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Authorized generics have been gaining popularity with pharmaceutical manufacturers, but just how do they impact pharmacies?
Authorized generics might just be the answer for drug manufacturers whose patents for their branded drugs have expired. Instead of risking the loss of market share when other drug companies enter the generics marketplace, the brand name manufacturers could develop their own generics.
An authorized generic is exactly the same product as an approved branded drug, but is marketed without the brand name on the label. Usually sold at a lower price, it can be marketed by a branded drug company or by another company with the brand company’s permission.
“By making an authorized generic, a brand manufacturer gets a jump start on the competition as generics start to appear,” says Karen Berger, PharmD, a staff pharmacist at Plymouth Park Pharmacy in Fair Lawn, NJ.
“Authorized generics, which are identical to the brand, should not be confused with a branded generic that has gone through the abbreviated new drug application (ANDA) process and is assigned a name other than its chemical name,” she says.
Leaving nothing to chance
“While a separate NDA is not required for marketing an authorized generic, FDA requires that the NDA holder notify the FDA if it markets an authorized generic. The NDA holder may market both an authorized generic and its brand name product at the same time,” says Charlie Kohler, spokesperson for the FDA.
That’s exactly what PDL BioPharma did this year to protect its expensive blood pressure medicine Tekturna (aliskiren tablets) under threat of a generic competitor and the end of its patent last year. It produced its own authorized generic of the drug that sells for less than its branded version but more than competing generics.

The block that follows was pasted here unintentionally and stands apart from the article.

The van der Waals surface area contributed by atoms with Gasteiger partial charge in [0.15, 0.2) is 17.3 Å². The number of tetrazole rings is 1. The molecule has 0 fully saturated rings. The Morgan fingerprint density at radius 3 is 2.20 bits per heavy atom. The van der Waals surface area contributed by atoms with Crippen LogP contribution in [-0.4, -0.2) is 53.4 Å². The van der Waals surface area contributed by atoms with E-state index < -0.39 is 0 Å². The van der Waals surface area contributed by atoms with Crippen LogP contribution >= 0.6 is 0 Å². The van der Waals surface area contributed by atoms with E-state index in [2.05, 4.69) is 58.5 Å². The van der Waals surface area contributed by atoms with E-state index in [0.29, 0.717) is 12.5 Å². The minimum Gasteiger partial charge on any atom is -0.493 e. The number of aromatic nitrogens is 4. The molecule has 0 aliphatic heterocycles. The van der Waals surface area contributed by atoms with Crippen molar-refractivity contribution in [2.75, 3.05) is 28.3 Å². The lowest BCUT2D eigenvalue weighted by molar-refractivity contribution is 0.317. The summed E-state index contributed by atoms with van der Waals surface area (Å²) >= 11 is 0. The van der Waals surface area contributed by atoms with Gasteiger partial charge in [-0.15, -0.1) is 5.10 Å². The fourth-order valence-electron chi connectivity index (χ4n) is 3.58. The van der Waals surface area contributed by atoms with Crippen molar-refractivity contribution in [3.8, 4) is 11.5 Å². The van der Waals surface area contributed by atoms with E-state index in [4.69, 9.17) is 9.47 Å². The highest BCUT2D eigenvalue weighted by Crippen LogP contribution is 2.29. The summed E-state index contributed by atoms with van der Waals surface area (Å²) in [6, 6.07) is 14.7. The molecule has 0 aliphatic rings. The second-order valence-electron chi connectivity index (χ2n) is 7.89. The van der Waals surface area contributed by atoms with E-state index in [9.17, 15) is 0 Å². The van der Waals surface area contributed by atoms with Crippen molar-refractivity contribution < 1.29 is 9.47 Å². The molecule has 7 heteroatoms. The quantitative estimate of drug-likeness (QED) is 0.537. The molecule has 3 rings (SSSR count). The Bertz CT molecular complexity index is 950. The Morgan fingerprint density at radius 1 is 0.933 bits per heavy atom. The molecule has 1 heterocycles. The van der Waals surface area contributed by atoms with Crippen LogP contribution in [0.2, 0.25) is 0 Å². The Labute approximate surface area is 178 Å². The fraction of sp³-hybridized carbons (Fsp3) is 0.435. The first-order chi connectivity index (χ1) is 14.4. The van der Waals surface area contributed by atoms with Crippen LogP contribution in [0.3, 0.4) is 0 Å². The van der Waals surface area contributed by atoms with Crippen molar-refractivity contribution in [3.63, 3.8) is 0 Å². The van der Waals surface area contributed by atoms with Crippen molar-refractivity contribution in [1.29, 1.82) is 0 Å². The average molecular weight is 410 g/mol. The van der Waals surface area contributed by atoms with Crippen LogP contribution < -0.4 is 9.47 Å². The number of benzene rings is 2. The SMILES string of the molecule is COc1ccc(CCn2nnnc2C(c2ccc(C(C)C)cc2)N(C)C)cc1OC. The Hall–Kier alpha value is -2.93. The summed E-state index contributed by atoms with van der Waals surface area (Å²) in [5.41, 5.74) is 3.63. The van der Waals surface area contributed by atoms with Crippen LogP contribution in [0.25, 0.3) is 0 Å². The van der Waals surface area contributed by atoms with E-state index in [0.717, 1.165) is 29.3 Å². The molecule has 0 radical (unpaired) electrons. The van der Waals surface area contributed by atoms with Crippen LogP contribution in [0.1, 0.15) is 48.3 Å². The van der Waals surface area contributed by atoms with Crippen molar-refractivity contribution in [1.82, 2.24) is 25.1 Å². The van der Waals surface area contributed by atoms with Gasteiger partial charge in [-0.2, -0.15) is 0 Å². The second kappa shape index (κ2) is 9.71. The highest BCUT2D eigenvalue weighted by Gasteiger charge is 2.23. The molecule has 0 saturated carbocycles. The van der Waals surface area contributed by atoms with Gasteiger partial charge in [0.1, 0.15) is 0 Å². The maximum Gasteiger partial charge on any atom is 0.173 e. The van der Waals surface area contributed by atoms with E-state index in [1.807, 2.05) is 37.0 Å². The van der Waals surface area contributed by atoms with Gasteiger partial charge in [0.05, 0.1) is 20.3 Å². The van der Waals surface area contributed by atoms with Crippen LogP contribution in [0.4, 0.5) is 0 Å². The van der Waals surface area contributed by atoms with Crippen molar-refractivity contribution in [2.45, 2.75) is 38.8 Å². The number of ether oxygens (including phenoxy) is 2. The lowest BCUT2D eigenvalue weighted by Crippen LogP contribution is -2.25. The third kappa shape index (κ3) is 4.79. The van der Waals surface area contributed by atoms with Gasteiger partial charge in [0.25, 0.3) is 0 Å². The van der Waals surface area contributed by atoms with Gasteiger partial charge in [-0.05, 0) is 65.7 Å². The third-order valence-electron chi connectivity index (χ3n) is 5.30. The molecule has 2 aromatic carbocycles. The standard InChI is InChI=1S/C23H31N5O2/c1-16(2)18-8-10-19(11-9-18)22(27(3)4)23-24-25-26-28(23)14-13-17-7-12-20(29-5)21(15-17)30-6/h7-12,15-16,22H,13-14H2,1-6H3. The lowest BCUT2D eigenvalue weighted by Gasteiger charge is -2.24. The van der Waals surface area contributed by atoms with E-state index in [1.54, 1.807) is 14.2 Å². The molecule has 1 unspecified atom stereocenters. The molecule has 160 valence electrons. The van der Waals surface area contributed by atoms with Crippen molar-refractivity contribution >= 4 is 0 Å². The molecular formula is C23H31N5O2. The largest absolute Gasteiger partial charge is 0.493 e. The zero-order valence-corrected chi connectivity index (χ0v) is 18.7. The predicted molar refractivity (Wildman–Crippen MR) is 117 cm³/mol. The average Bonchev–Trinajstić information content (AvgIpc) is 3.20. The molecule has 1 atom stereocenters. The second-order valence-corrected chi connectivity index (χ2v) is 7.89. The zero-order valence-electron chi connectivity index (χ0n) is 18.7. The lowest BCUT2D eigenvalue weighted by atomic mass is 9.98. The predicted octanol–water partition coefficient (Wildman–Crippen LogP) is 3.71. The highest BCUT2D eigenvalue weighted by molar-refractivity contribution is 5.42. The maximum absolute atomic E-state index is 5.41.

In essence, PDL is competing against itself and maximizing profits, suggests an article in KHN. According to the Pharmaceutical Research and Manufacturers of America (PhRMA), authorized generics increase competition through lower prices and cost savings.
Eli Lilly used a similar strategy, making authorized generics before its patents for Humalog (insulin lispro) expired. Eli Lilly recently made its authorized generic of insulin lispro injection available at half the cost.
Mylan did the same for its EpiPen, and anticipates that 85% of prescriptions will shift to its new authorized EpiPen generic.
Those are just a few examples of the nearly 1,200 authorized generics tracked by the FDA.
Why authorized generics?
One of the primary goals for pharmaceutical brand teams that undertake an authorized generics strategy is to slow the pace of market share decline after market exclusivity loss, according to a 2015 study from Cutting Edge Information.
“While brand name manufacturers want patients to receive authorized generics, I believe there is absolutely no need to specifically request an authorized generic once there are various generic companies offering a medication. A regular generic should do just fine as well as save money,” Berger says.
David Lassen, PharmD, chief clinical officer, Prime Therapeutics, has seen an increased trend in manufacturers releasing authorized generics, primarily for two reasons:
“Prime takes a ‘lowest net cost’ approach to managing drugs with our clients, which in some cases means encouraging the use of originator brands over authorized generics when the net cost (with rebate) is lower than the authorized generic price,” he says.
“In doing so, the objective is to help ensure members aren't penalized by higher out-of-pocket costs. For those members with coinsurance and high-deductible plans, we override benefits to help ensure the member isn't penalized,” Lassen says.
Pfizer, which has the broadest portfolio of authorized generics in the United States, stated its position on authorized generics in an August 2018 report. The company believes that authorized generics “help advance public health and the broader healthcare system by increasing competition, improving access, and helping patients adhere to high quality, affordable medicines.”
Pfizer attributes increased adherence to more ease in switching from a branded product to an authorized generic that looks similar to the original drug: As reported in a 2018 issue of BMJ, in an FDA-sponsored study of 210,000 patients, switching from a brand to an authorized generic was associated with lower “switchback” rates compared to switching from a brand to a regular generic.